I personally don't give a damn about the edge screen and I don't like the aspect ratio of the S8 screen. The Nexus 5X feels like a perfect device for my hand, but I can see why S8 can be very popular. A whole lot of people (unlike me) have shorter fingers which can't reach the other side of screen in the one-handed operation. S8 works perfectly for them, and most of them don't care which SoC is inside the phone. Reply
  • 1_rick - Friday, July 28, 2017 - link

    I know a lot of people like to be able to use the phone one-handed but my personal opinion is I've never cared at all about it. I like the bigger screens so I can see more of whatever. Reply
  • Meteor2 - Friday, July 28, 2017 - link

    Buy a tablet then. Reply
  • theuglyman0war - Wednesday, August 02, 2017 - link

    between wireless headpiece and watches I'd rather have a larger 19 to 20 " tablet for 90% of my mobile/telephony needs tucked away in a satchel/briefcase/docking workstation in conjunction with a watch to handle all my transitory mobile needs. The phone is either to small or to big and invariably dropped fumbling around for them. Which is to expensive for it's vulnerable pocket size vs expected heavy duty processing expectation. Why desire to go any bigger when I already wish Tablets would become bigger and lighter ( heck in art school I use to walkabout with a 2ft by 4ft homosote artboard custom strapped across my shoulder! )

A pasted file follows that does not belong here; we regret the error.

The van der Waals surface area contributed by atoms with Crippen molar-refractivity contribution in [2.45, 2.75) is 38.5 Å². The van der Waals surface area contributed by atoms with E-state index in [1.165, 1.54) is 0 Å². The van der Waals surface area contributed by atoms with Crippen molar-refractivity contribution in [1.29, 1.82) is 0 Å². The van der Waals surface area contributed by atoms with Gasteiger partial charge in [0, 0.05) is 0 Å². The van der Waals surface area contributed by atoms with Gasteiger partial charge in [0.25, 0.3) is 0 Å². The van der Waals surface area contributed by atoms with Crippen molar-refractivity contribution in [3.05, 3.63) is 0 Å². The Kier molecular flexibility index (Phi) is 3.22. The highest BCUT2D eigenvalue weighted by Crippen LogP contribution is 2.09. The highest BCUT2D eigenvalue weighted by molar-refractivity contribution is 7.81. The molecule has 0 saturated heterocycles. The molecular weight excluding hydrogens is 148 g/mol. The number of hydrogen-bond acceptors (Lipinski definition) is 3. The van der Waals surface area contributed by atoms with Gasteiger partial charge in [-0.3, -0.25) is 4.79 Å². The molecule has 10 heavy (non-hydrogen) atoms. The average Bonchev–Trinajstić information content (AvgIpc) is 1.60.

With the new flexible amoled's coming out... I wish I could just have a pressure sensitive display built into my briefcase ( with a fiber optic cover to bring the light to the hard protective surface instead of under thick glass like fiber optic stone ) where I could get real work done anywhere without compromise considering a satchel/briefcase could easily be a portable dock station with i/o devices and storage.
    For anything lighter I could just refer to a watch as long as I am wearing a headset for music anyway?
    Why am I wasting money and time arguing which phone platform is the best when it is a size/form factor that is beginning to rub me as the weakest link in my investment upgrades? ( between the watch, the phone and the tablet... The Phone seems like it is the redundant fat in the middle that serves the trivial and in-depth purposes poorly? )
    Reply